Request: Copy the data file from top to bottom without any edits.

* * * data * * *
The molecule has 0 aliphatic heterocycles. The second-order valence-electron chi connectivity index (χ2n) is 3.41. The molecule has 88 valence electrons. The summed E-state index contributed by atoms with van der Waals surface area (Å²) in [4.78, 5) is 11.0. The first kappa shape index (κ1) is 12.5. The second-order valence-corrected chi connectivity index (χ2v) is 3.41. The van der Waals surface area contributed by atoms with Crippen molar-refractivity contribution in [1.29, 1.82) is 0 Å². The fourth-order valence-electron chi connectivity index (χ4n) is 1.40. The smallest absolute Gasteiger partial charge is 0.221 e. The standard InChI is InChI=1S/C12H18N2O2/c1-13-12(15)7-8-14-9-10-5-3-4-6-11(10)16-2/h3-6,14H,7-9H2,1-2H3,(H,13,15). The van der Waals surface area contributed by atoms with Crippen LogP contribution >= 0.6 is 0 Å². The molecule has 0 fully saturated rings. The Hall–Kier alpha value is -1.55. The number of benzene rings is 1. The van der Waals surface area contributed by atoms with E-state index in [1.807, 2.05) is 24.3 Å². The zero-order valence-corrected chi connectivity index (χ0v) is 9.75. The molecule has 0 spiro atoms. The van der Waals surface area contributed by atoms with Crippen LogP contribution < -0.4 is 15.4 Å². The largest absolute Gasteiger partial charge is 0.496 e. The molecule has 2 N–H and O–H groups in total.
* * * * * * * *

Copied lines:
The molecule has 0 aliphatic heterocycles. The second-order valence-electron chi connectivity index (χ2n) is 3.41. The molecule has 88 valence electrons. The summed E-state index contributed by atoms with van der Waals surface area (Å²) in [4.78, 5) is 11.0. The first kappa shape index (κ1) is 12.5. The second-order valence-corrected chi connectivity index (χ2v) is 3.41. The van der Waals surface area contributed by atoms with Crippen molar-refractivity contribution in [1.29, 1.82) is 0 Å². The fourth-order valence-electron chi connectivity index (χ4n) is 1.40. The smallest absolute Gasteiger partial charge is 0.221 e. The standard InChI is InChI=1S/C12H18N2O2/c1-13-12(15)7-8-14-9-10-5-3-4-6-11(10)16-2/h3-6,14H,7-9H2,1-2H3,(H,13,15). The van der Waals surface area contributed by atoms with Crippen LogP contribution >= 0.6 is 0 Å². The molecule has 0 fully saturated rings. The Hall–Kier alpha value is -1.55. The number of benzene rings is 1. The van der Waals surface area contributed by atoms with E-state index in [1.807, 2.05) is 24.3 Å². The zero-order valence-corrected chi connectivity index (χ0v) is 9.75. The molecule has 0 spiro atoms. The van der Waals surface area contributed by atoms with Crippen LogP contribution < -0.4 is 15.4 Å². The largest absolute Gasteiger partial charge is 0.496 e. The molecule has 2 N–H and O–H groups in total.